(Long Island, N.Y.) Yes, the initial shock of losing their professional hockey team may have hit Long Islanders hard, but the big picture makes total sense once it is looked at from afar. Owner Charles Wang did everything but put the shovel in the ground himself to either build a new or refurbish the old Nassau Coliseum. He should not be viewed as a modern day Walter O’Malley in any shape or form.
If anything, Wang should be thanked for his patience and the years of stonewalled negotiations with politicians and officials that made his choice an easy one. So considering that the move was still basically a local one, he comes out of this shining bright.
It is kind of surreal to even be bantering about the NHL, considering that they are in the midst of a lockout that is threatening the entire campaign. And that the Islanders are not making their official move to Brooklyn until 2015 when their current lease runs out. But the business side of things must go on in the sports world and this was a move that may result in a much better situation for the organization than they currently have.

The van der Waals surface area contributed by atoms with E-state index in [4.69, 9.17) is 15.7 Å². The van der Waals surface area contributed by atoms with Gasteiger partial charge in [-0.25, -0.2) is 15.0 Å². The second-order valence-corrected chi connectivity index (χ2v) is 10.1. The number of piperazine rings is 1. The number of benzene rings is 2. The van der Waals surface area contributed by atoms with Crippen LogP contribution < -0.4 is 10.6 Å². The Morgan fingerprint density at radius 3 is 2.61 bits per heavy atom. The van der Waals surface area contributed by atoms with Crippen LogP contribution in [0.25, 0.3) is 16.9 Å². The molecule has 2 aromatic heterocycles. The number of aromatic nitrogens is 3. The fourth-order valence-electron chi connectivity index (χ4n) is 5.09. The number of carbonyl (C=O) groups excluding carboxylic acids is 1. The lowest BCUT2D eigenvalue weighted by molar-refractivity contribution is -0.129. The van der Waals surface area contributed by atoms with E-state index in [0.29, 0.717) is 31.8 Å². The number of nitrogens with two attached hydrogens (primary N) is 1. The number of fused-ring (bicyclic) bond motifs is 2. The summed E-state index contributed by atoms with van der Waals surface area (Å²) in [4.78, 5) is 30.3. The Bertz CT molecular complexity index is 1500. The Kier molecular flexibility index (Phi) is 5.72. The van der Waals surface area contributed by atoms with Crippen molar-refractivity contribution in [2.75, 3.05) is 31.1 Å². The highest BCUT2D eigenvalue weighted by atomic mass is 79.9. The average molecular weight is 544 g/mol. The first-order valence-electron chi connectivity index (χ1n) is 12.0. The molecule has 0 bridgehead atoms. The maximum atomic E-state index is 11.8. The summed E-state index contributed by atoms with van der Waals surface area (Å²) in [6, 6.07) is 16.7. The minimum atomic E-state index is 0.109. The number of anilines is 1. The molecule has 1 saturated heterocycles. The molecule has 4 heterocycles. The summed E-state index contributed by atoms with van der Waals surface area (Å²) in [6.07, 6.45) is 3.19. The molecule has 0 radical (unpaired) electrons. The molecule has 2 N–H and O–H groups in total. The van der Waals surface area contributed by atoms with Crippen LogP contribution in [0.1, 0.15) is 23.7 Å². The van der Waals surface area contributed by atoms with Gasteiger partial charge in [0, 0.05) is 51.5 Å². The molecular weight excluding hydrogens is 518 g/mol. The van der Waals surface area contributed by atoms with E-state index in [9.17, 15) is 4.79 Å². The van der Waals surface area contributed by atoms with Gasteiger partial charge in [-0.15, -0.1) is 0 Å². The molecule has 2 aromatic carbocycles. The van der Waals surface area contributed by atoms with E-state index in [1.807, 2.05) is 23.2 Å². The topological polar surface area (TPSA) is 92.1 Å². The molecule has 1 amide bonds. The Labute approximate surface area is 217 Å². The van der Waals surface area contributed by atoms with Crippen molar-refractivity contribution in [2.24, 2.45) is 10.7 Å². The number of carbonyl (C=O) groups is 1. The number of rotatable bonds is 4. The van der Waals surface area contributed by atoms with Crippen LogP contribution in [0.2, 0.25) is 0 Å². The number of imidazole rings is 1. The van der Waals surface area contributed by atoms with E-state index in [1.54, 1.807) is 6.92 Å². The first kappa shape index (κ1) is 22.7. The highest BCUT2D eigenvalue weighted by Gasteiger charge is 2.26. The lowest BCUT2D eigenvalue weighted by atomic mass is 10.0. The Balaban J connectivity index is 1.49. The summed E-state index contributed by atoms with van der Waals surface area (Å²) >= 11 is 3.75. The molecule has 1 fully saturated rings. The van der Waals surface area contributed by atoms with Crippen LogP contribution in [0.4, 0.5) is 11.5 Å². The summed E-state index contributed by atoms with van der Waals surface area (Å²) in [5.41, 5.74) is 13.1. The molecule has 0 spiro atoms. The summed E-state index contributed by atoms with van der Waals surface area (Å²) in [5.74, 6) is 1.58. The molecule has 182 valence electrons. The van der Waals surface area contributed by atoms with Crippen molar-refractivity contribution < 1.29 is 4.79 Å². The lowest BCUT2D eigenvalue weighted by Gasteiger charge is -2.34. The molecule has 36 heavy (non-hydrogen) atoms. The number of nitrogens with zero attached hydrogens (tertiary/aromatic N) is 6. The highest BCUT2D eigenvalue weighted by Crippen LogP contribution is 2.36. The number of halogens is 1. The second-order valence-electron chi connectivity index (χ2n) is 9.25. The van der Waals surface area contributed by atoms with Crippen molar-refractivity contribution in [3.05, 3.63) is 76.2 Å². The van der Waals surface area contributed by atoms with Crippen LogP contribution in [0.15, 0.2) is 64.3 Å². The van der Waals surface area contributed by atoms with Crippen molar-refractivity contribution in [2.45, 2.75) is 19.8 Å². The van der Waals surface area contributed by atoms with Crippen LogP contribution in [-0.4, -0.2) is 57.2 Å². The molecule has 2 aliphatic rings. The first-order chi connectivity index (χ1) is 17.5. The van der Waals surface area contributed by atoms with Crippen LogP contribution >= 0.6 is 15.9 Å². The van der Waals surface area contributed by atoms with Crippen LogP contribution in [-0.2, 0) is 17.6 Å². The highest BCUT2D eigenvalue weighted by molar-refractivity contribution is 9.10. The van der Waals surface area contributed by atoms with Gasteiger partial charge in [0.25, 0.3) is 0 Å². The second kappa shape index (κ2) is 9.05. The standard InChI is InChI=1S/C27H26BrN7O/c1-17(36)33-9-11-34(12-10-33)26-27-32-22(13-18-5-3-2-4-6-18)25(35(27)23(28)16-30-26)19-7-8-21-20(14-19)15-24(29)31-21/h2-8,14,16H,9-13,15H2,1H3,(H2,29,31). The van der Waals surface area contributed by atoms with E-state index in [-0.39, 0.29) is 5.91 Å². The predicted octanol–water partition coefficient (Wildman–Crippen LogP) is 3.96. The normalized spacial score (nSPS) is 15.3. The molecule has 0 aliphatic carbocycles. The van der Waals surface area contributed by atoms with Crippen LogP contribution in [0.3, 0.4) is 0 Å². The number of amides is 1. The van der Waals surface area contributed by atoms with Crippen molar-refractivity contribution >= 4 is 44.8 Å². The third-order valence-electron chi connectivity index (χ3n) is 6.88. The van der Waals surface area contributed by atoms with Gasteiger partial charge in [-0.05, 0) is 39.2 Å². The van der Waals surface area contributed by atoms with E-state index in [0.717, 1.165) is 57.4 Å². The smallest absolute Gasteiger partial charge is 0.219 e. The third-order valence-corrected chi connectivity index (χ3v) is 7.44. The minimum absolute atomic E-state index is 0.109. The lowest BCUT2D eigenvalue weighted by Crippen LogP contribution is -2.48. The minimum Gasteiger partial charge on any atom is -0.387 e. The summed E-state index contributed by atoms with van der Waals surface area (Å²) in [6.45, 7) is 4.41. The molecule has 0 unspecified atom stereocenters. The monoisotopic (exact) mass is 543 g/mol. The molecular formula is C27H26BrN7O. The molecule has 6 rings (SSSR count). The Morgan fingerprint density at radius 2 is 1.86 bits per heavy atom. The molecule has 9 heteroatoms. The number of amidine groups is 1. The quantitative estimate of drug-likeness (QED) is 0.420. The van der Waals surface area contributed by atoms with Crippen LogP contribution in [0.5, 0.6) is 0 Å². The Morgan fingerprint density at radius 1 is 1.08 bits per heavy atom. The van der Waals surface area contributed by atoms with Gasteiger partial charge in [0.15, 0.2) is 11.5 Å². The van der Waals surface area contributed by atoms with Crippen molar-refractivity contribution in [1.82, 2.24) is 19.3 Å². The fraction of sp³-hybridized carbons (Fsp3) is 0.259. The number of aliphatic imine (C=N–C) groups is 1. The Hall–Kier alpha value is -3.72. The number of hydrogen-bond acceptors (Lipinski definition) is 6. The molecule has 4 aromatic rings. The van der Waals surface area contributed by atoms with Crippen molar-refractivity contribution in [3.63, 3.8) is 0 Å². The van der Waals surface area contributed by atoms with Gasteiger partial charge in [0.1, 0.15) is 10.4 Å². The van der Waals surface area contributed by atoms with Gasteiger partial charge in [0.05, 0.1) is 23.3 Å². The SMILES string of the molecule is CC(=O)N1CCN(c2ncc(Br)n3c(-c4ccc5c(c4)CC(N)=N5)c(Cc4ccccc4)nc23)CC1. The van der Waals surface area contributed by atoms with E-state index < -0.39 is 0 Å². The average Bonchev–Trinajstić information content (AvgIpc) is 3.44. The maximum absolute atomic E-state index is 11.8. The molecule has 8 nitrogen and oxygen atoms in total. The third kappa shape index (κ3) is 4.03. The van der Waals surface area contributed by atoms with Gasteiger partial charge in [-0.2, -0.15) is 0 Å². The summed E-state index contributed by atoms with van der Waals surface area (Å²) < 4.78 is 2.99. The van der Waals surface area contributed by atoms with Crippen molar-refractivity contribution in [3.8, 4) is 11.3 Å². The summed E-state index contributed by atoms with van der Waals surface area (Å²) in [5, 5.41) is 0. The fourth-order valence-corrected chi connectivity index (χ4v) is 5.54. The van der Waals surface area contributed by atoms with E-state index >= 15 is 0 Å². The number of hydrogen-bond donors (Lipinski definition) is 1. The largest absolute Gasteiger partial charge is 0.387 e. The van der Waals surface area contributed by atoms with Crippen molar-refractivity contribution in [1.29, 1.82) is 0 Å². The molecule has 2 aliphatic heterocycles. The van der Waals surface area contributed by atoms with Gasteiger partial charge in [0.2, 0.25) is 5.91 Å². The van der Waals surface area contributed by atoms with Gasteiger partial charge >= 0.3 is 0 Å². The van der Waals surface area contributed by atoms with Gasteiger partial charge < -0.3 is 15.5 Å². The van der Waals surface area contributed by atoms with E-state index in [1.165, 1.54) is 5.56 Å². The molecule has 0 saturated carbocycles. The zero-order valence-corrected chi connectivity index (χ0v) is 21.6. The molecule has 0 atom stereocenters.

Makes no mistake about it, the Islanders are the last club that any potential free agent would choose to sign with. They are a weak team playing in an antiquated arena and outshined by the Rangers in the Big Apple. The four consecutive Stanley Cup championships from the early 1980s are about as far away as the Super Bowl III win for the Jets – in more ways than one.
Hockey is way down on the sports totem pole as it is and a struggling franchise that gets barely any coverage is not a profitable business venture, especially in these trying economic times. So give Wang credit for making the best deal possible and not leaving for other greener pastures in Kansas City or Saskatoon.
“It was our goal from Day One to keep the Islanders in the local New York area,” Wang said at a press conference held at the Barclay’s Center in Brooklyn, which will be the team’s new home. “We’re thrilled to have the opportunity to play (here), a first class arena. This has been a long journey for the Islanders family starting with our loyal fans, sponsors and employees. I want to thank them personally for their patience, loyalty and support.
“I am excited about today’s announcement and I am looking forward to a long and successful future in Brooklyn.”
The plan is to keep the same team name, colors and logo, but it will be interesting to see if that changes in the next few years before the players are actually wearing the jerseys.
The map of Long Island – and the name Islanders, as well – doesn’t really fit in the Borough of Churches (but neither does the Utah Jazz, which was a great fit in their original home of New Orleans).
It would probably make more sense to reinvent the franchise similar to the Brooklyn Nets, who went from a basically unknown organization in New Jersey to the new darling of the NBA – and the season is only a few games old.
Can the Brooklyn Ice make the same impact? We may never know…